It has been suggested that loss of neurons could be due to vascular problems (silent strokes) and/or undetectable inflammation processes. Some theories in the development of Alzheimer disease have focused on the presence of beta-amyloid plaques and neurofibrillary tangles in the brain of AD patients. The only defense against these abnormal processes is to fight back, and, to do that, the brain activates immune cells, such as microglia. These reactive brain cells generate toxins, which under chronic conditions can become counterproductive.
Low-grade chronic inflammation (as opposed to acute), generally unnoticed, is believed to underlie the most serious neurodegenerative diseases. Consequently, anti-inflammatory drugs, such as the non-steroidal anti-inflammatory drugs (NSAIDs, e.g., aspirin, ibuprofen, and acetaminophen) and the newer COX-2 inhibitors, are being investigated. Another main objective of Dr. Doré’s research is to understand the actions of cyclooxygenase and its metabolites, the prostaglandins.
Role of Heme Oxygenase in AD
In addition, in order to discover factors that could modulate the neuroprotective activities found to be associated with HO2, Dr. Doré and collaborators have performed a yeast-2-hybrid technique, which allows the identification of protein-protein interactions. They found that an amyloid-like precursor protein and its homologue, amyloid precursor proteins (APP), can directly bind to heme oxygenase and slightly decrease its activity. With Dr. Snyder’s laboratory, they identified that mutants associated with the familial AD would have higher affinity, suggesting that a possible chronically lower HO activity can be one of the factors contributing to the etiology of Alzheimer disease. Dr. Doré’s goal now is to further characterize this observation using in vivo and in vitro models.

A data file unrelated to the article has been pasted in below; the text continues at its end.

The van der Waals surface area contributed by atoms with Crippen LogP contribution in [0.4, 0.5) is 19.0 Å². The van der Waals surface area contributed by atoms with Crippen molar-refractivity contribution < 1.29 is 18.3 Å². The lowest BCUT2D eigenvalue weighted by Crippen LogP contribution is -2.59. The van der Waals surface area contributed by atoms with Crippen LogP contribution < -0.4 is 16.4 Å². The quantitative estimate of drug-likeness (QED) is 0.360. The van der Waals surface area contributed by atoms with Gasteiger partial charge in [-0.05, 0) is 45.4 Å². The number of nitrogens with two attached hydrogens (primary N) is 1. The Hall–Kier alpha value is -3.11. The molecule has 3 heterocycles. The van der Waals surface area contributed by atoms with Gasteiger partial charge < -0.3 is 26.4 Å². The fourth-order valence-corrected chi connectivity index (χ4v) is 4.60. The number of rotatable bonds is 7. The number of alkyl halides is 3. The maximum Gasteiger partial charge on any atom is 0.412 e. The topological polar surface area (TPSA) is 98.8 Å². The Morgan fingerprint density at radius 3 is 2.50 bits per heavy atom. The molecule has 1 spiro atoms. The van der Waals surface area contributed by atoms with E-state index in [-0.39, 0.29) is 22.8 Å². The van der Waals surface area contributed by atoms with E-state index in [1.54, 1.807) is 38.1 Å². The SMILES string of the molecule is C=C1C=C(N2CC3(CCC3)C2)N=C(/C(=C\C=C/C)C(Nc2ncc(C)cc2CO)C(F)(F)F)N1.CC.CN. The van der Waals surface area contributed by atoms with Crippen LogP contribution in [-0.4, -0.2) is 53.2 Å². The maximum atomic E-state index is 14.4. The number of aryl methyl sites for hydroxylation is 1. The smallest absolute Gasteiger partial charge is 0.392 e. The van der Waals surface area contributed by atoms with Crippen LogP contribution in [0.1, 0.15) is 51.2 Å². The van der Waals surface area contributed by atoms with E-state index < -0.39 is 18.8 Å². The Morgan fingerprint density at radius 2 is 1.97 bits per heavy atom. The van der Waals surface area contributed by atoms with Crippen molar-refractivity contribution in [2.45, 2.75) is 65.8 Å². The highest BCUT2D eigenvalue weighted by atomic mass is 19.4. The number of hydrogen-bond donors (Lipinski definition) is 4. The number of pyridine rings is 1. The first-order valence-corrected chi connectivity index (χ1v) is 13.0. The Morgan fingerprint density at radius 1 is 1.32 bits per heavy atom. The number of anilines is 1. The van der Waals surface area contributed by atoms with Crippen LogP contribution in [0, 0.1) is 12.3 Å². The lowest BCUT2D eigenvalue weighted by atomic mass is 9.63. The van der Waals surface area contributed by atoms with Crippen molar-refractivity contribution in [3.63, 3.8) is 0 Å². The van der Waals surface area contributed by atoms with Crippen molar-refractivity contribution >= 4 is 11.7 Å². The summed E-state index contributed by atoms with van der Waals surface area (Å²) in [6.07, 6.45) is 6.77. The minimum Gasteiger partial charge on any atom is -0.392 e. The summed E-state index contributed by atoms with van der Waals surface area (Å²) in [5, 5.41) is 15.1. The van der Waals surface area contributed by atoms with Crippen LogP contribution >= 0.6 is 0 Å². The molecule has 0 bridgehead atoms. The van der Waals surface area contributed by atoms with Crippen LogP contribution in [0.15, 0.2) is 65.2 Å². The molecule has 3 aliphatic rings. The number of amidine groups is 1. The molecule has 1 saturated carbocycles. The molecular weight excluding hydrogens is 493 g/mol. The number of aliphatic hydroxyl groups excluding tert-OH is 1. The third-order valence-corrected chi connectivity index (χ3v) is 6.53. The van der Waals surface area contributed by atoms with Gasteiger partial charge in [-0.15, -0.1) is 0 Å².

Brain Aging and Neuroinflammation
Recently, inflammation has been recognized as playing a central role in the cognitive decline too often associated with aging. Inflammation is now thought to play a major role in pathological conditions ranging from cardiovascular diseases to Alzheimer disease, implicating it in many more diseases than was previously thought.